District Court: "I'm tired of this defendant. I'm tired of getting the runaround . . . This guy looks like like a criminal to me. This is what criminals do." Sixth Circuit: new trial, new judge


Due process safeguards against trial by an impartial arbiter. To ensure an impartial arbiter, courts must avoid even the appearance of bias, or, said differently, the objective risk of actual bias. In US v. Liggins, a district court's pretrial remarks crossed the line.

Leron Liggins was indicted in February 2018. During a lengthy pretrial process, he struggled to build durable relationships with his appointed attorneys, and wrestled with the decision to plead guilty or go to trial. Eventually, he decided to forego a plea and the district court set the matter for trial.

Two months prior to the trial date, Mr. Liggins filed a pro se pleading expressing dissatisfaction with counsel. The district court held a hearing, and when the judge learned Mr. Liggins wished to fire his attorney, the judge, admittedly, lost their cool. The judge said:

"I’m tired of this case. I’m tired of this defendant. I’m tired of getting the runaround. This has been going on since February 6, 2018. We’ve got a case out of Kentucky that came here under Rule 20. Rule 20 says the reason for the transfer was the defendant has agreed to plead guilty. I feel as if the Court has been misled. I’ve been told in an official pleading and informally the defendant was going to plead guilty. We cancelled jurors. We got a trial date. Now we got this."

Mr. Liggins asked to speak, the judge said no, and then the judge addressed Mr. Liggins' lawyer, adding: 

This guy has got my attention, [counsel]. What do you want me to do? This guy looks like a criminal to me. This is what criminals do. This isn’t what innocent people, who want a fair trial do. He’s indicted in Kentucky. He’s indicted here. He’s alleged to be dealing heroin, which addicts, hurts and kills people, and he’s playing games with the Court. Do you agree?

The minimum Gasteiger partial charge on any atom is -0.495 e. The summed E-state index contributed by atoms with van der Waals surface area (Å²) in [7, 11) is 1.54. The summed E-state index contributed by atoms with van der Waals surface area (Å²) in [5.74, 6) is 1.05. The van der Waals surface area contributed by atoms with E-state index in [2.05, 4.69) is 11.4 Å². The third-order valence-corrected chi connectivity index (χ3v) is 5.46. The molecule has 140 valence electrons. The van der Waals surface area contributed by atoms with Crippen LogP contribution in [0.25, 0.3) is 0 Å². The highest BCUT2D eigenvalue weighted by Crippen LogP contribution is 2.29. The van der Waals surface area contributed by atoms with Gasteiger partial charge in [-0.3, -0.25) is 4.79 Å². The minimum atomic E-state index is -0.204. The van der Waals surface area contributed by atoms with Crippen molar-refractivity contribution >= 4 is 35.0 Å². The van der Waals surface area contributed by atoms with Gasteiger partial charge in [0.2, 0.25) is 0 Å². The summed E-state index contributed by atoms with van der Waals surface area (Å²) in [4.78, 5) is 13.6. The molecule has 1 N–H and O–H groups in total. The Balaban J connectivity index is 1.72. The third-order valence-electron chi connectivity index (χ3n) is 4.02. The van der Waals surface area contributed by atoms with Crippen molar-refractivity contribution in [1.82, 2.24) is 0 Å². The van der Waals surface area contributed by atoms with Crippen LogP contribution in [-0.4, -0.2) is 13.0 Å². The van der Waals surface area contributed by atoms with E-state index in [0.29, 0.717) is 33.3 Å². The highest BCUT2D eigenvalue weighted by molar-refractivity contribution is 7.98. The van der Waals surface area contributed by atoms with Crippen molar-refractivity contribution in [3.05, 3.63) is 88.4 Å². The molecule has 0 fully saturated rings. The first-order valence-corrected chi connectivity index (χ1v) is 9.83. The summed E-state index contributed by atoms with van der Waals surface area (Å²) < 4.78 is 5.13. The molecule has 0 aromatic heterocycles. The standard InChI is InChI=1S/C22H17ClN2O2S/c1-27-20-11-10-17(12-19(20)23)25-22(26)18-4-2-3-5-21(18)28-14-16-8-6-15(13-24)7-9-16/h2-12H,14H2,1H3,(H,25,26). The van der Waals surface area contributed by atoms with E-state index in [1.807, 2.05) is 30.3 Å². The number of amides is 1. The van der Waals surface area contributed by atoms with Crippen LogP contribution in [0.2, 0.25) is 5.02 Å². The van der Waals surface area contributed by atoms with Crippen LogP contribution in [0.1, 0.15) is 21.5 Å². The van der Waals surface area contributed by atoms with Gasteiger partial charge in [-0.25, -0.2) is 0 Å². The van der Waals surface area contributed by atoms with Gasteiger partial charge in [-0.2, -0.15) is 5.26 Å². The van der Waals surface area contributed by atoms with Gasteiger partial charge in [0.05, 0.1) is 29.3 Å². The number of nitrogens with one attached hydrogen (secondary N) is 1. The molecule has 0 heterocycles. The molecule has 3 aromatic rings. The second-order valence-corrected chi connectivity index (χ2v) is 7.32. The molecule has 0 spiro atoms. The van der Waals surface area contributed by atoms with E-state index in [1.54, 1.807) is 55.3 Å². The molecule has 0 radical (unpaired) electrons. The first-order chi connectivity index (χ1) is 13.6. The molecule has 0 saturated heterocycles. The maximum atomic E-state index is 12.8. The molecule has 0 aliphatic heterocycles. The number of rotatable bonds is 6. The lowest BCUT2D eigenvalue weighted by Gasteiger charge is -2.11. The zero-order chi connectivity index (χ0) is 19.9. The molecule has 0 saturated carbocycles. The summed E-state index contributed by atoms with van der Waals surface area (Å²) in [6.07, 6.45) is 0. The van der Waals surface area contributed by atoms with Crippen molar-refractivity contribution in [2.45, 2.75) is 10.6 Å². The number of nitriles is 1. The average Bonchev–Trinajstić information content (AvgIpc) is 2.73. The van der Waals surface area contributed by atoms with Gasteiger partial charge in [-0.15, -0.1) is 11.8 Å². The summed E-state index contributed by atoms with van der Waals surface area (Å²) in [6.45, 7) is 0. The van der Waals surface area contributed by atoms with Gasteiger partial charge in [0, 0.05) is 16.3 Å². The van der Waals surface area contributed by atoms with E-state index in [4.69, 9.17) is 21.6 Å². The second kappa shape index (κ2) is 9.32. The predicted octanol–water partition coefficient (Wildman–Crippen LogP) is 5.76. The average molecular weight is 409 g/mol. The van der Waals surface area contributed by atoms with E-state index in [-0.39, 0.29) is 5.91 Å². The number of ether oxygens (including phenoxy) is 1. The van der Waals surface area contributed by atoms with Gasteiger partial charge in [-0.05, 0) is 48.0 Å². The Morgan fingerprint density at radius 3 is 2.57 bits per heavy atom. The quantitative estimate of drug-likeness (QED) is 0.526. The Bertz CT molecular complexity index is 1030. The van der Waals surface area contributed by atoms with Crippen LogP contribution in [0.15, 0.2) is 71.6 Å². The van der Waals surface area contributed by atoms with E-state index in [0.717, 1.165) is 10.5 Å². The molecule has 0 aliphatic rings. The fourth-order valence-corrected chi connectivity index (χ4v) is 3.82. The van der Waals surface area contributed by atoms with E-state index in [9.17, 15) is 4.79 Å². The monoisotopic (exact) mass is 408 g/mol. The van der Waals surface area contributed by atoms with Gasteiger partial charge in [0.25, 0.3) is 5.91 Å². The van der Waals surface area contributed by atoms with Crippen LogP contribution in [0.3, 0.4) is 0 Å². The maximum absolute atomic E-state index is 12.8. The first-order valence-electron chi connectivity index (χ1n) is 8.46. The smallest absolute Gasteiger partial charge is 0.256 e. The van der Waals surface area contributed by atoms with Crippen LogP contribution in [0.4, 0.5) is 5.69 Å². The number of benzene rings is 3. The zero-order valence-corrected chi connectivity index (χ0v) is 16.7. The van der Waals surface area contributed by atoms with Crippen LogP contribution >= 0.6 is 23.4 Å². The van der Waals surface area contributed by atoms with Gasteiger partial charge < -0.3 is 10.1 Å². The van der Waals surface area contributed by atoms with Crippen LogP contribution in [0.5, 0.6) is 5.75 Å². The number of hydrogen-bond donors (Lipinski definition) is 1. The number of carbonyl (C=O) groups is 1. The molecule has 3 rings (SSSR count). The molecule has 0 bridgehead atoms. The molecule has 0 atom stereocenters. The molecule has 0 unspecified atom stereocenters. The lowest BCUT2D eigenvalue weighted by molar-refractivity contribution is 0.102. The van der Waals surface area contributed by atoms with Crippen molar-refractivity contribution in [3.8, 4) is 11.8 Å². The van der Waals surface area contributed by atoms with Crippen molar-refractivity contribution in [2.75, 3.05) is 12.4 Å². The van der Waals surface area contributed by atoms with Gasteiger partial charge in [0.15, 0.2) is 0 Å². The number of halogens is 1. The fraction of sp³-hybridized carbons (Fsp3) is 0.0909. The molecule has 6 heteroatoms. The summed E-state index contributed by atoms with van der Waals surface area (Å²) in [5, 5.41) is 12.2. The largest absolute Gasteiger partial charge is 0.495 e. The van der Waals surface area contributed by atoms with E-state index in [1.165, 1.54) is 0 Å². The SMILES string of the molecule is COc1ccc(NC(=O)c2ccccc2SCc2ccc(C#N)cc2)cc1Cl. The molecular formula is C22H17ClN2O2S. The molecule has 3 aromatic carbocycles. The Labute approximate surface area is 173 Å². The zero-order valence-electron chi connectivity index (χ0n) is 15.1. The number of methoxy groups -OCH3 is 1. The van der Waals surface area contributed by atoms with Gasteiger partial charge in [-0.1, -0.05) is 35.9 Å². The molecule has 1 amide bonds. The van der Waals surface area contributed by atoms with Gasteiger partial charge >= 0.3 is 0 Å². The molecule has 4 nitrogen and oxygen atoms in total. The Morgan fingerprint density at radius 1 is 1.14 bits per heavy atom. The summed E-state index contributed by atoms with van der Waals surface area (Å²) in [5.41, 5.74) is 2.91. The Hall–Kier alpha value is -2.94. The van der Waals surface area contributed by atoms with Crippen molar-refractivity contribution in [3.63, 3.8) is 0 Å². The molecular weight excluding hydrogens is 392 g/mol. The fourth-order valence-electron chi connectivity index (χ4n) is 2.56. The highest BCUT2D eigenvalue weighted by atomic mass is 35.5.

The court granted counsel's request to withdraw, appointed new counsel and, eventually, the case headed to jury trial. Prior to trial, Mr. Liggins moved to recuse the court, citing the above comments as evidence of bias and thus reason to doubt the court's impartiality. Although the court apologized for and walked back the above comments, the court denied the motion. A jury convicted Mr. Liggins, the court sentenced him to 127 months, and Mr. Liggins appealed. 

The Sixth Circuit issued a published opinion reversing and remanding for a new trial before a new judge. 

Two pieces of the published opinion warrant comment. One, the court's statement that Mr. Liggins "looks like a criminal to me" raised the specter of racial bias. Regardless of the court's intent in making the remark, an objective risk of bias took root when the judge commented on Mr. Liggins' appearance, especially so because Mr. Liggins is an African American man. Second, the court appeared to prejudge Mr. Liggins' guilt. Casting Mr. Liggins' dissatisfaction with counsel and desire to go to trial as doing "what criminals do" sure looked like voiding the presumption of innocence. 

At bottom, the court's gratuitous, personal, and condemnatory comments too readily risked undermining public confidence in the judicial process. So the panel vacated Mr. Liggins' conviction.


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